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The Schoof–Elkies–Atkin algorithm (SEA) is an algorithm used for finding the order of or calculating the number of points on an elliptic curve over a finite field. Its primary application is in elliptic curve cryptography. The algorithm is an extension of Schoof's algorithm by Noam Elkies and A. O. L. Atkin to significantly improve its efficiency.

## DetailsEdit

The Elkies-Atkin extension to Schoof's algorithm works by restricting the set of primes $S = \{l_1, \ldots, l_s\}$ considered to primes of a certain kind. These came to be called Elkies primes and Atkin primes respectively. A prime $l$ is called an Elkies prime if the characteristic equation: $\phi^2-t\phi+ q = 0$ splits over $\mathbb{F}_l$, while an Atkin prime is a prime that is not an Elkies prime. Atkin showed how to combine information obtained from the Atkin primes with the information obtained from Elkies primes to produce an efficient algorithm, which came to be known as the Schoof-Elkies-Atkin algorithm. The first problem to address is to determine whether a given prime is Elkies or Atkin. In order to do so, we make use of modular polynomials, which come from the study of modular forms and an interpretation of elliptic curves over the complex numbers as lattices. Once we have determined which case we are in, instead of using division polynomials, we proceed by working modulo the modular polynomials $f_l$ which have a lower degree than the corresponding division polynomial $\psi_l$ (degree $O(l)$ rather than $O(l^2)$). This results in a further reduction in the running time, giving us an algorithm more efficient than Schoof's, with complexity $O(\log^6 q)$.[1]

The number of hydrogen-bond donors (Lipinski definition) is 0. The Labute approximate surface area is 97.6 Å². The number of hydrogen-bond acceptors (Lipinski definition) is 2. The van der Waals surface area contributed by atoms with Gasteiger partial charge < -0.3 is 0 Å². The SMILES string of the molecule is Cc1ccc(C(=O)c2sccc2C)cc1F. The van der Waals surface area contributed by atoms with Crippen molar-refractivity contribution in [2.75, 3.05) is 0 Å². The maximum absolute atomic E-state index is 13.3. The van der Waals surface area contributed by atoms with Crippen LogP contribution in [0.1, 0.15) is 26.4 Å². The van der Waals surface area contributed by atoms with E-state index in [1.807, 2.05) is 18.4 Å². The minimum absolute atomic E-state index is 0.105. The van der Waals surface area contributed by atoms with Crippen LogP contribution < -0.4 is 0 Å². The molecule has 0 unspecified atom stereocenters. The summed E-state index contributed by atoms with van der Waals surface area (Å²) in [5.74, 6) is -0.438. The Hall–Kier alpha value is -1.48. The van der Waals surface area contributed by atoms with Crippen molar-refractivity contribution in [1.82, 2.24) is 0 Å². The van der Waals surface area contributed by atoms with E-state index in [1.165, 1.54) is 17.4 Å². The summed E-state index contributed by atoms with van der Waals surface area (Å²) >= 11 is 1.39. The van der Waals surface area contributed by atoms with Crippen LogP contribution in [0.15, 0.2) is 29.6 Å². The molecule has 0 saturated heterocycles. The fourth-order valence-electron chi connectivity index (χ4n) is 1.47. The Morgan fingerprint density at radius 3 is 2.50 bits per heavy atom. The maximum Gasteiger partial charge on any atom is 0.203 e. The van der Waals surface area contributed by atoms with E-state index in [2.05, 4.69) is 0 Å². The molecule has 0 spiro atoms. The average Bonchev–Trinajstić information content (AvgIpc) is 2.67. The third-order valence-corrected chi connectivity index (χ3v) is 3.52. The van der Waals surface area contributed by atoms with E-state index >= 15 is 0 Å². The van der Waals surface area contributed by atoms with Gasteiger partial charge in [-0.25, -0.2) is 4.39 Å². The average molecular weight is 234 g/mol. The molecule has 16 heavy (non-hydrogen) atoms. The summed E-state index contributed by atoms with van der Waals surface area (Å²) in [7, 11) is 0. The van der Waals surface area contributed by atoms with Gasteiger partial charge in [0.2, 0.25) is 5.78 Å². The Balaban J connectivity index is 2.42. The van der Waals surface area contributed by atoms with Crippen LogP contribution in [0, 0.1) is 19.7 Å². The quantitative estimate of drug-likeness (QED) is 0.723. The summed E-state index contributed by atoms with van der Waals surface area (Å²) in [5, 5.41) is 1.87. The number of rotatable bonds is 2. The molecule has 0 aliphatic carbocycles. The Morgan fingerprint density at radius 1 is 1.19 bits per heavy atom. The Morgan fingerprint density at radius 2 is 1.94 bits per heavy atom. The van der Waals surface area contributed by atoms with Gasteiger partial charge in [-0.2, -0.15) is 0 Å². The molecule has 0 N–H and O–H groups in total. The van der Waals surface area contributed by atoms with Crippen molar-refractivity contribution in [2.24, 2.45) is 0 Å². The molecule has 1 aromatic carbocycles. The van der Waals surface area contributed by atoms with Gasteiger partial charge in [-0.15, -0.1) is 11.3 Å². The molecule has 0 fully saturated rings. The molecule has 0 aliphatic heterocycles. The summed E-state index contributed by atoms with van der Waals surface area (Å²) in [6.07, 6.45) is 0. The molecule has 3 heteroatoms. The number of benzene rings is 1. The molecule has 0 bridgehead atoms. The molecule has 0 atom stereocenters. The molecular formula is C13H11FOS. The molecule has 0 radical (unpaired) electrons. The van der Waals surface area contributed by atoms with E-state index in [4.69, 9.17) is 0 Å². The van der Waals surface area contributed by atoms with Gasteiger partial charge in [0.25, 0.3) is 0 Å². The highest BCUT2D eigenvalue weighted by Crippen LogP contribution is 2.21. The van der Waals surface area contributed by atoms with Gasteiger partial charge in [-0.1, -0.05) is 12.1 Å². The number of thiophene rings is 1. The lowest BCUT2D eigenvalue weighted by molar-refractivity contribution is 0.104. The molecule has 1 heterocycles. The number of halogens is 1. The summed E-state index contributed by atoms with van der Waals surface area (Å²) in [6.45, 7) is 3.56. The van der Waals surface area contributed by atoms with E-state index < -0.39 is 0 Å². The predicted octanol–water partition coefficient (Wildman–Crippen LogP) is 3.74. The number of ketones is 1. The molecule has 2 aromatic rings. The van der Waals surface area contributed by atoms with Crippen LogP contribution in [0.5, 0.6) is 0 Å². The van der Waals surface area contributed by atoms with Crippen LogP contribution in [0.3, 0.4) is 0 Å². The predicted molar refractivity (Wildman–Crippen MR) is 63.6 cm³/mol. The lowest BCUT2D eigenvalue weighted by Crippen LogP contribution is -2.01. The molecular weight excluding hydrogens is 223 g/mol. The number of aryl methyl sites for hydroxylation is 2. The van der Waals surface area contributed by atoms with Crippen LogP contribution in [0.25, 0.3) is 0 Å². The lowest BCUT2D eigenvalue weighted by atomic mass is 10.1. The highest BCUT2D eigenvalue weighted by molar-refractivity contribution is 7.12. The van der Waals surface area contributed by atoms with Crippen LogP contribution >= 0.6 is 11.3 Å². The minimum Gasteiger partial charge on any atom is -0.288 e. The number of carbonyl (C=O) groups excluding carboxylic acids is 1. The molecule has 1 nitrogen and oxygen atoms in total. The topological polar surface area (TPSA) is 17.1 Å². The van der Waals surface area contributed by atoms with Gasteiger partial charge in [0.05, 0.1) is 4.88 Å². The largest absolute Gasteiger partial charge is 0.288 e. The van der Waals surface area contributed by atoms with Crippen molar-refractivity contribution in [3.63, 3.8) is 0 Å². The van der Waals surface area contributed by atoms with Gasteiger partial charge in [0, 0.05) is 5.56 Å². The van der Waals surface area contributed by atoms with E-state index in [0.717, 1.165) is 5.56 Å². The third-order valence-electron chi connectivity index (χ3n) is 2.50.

## ReferencesEdit

1. C. Peters: Counting ponts on elliptic curves over $\mathbb{F}_q$. Available at http://www.win.tue.nl/~cpeters/presentations/2008.eccs.pdf